It is 1605AD. Tom, five years old, lives in Wales. The only father he knows is Ivor Davis, a fisherman. His true father is Ralph Maddox, a naval captain far away. This sequel to 'The Phoenician Symbol' follows Tom’s journey to manhood. As an Eisteddfod prophet predicts his future, he is sent to a farm in Surrey, boarding school, then a London shipyard. Tom sails to Jamestown, Virginia, not knowing the ship’s captain is his father. They bring home Welsh settlers whose families were massacred by Indians who understand Welsh.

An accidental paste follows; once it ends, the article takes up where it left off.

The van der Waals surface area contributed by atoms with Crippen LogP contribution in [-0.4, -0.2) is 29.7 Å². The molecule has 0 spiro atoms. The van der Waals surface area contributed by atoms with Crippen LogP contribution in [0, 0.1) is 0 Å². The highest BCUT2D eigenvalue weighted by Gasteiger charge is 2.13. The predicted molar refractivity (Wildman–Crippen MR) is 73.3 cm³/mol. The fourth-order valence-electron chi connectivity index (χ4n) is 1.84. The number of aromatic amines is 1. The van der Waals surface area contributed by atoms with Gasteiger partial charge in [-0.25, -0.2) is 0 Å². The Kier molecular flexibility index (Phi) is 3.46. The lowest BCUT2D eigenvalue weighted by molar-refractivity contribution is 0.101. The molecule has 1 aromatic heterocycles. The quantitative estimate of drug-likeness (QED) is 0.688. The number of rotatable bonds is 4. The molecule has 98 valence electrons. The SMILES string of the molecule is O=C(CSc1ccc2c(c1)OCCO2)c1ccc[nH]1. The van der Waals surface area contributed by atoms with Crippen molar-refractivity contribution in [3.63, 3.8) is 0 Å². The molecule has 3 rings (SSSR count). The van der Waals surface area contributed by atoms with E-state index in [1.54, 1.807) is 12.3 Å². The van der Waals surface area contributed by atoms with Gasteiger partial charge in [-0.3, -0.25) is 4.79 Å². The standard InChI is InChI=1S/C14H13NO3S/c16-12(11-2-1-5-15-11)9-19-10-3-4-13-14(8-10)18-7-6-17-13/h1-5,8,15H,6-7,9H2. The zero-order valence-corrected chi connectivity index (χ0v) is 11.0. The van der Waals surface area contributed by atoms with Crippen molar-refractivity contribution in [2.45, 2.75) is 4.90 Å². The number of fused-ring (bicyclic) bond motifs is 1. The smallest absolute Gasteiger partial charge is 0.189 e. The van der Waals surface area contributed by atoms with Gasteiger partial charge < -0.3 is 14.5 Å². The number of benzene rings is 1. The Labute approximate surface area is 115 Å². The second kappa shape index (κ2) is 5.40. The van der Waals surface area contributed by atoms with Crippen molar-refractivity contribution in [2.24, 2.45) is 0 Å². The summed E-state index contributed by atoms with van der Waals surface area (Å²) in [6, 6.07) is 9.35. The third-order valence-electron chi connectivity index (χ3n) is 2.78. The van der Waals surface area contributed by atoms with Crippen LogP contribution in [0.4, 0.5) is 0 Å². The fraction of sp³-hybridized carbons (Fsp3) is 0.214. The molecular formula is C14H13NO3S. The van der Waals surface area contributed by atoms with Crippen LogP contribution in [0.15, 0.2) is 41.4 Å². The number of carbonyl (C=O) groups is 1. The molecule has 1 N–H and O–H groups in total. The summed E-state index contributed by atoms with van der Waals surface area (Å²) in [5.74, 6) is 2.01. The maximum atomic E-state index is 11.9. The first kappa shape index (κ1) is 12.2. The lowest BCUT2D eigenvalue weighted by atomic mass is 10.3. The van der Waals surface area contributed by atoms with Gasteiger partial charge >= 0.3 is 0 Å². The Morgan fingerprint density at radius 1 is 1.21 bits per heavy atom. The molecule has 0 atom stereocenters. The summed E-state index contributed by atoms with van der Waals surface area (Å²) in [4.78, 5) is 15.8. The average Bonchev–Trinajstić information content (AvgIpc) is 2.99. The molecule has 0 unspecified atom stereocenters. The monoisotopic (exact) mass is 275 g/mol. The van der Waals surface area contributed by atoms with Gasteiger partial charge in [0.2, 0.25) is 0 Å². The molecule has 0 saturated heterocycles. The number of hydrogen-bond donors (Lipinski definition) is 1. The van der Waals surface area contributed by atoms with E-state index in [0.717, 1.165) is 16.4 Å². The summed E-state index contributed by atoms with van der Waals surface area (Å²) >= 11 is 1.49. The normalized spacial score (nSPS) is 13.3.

Returning to Wales Tom inherits his grandfather’s estate, including a Roman gold mine. His true father acknowledges his son as Thomas Maddox, and sends him to Christ’s College, Cambridge. Without money for fees, Thomas is accepted as a sizar - an undergraduate servant to more affluent students. He must serve the brother of his unattainable dream girl, who is committed to an arranged marriage with the loathsome deputy governor of Jamestown. Thomas embarks on a lifelong quest to prove that those Indians are from a colony established by his Welsh ancestor Prince Madoc, who discovered America in 1172AD.